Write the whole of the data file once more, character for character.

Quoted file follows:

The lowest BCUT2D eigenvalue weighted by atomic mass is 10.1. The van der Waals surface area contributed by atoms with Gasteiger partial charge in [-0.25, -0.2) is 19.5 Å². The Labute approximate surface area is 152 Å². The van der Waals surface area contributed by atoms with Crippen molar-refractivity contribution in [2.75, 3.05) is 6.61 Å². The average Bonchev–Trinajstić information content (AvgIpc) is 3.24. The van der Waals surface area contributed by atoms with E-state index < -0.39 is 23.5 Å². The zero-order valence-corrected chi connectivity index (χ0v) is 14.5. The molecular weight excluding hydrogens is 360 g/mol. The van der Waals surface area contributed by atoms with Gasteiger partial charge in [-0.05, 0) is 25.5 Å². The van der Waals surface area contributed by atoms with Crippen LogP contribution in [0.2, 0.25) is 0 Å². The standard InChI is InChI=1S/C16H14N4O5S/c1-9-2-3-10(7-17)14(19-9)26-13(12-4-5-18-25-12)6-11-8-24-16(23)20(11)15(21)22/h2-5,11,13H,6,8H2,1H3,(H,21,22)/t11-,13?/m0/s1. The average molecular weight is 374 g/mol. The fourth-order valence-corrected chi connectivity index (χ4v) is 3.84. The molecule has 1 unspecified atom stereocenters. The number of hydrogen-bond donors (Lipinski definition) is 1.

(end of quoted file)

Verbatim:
The lowest BCUT2D eigenvalue weighted by atomic mass is 10.1. The van der Waals surface area contributed by atoms with Gasteiger partial charge in [-0.25, -0.2) is 19.5 Å². The Labute approximate surface area is 152 Å². The van der Waals surface area contributed by atoms with Crippen molar-refractivity contribution in [2.75, 3.05) is 6.61 Å². The average Bonchev–Trinajstić information content (AvgIpc) is 3.24. The van der Waals surface area contributed by atoms with E-state index < -0.39 is 23.5 Å². The zero-order valence-corrected chi connectivity index (χ0v) is 14.5. The molecular weight excluding hydrogens is 360 g/mol. The van der Waals surface area contributed by atoms with Gasteiger partial charge in [-0.05, 0) is 25.5 Å². The van der Waals surface area contributed by atoms with Crippen LogP contribution in [0.2, 0.25) is 0 Å². The standard InChI is InChI=1S/C16H14N4O5S/c1-9-2-3-10(7-17)14(19-9)26-13(12-4-5-18-25-12)6-11-8-24-16(23)20(11)15(21)22/h2-5,11,13H,6,8H2,1H3,(H,21,22)/t11-,13?/m0/s1. The average molecular weight is 374 g/mol. The fourth-order valence-corrected chi connectivity index (χ4v) is 3.84. The molecule has 1 unspecified atom stereocenters. The number of hydrogen-bond donors (Lipinski definition) is 1.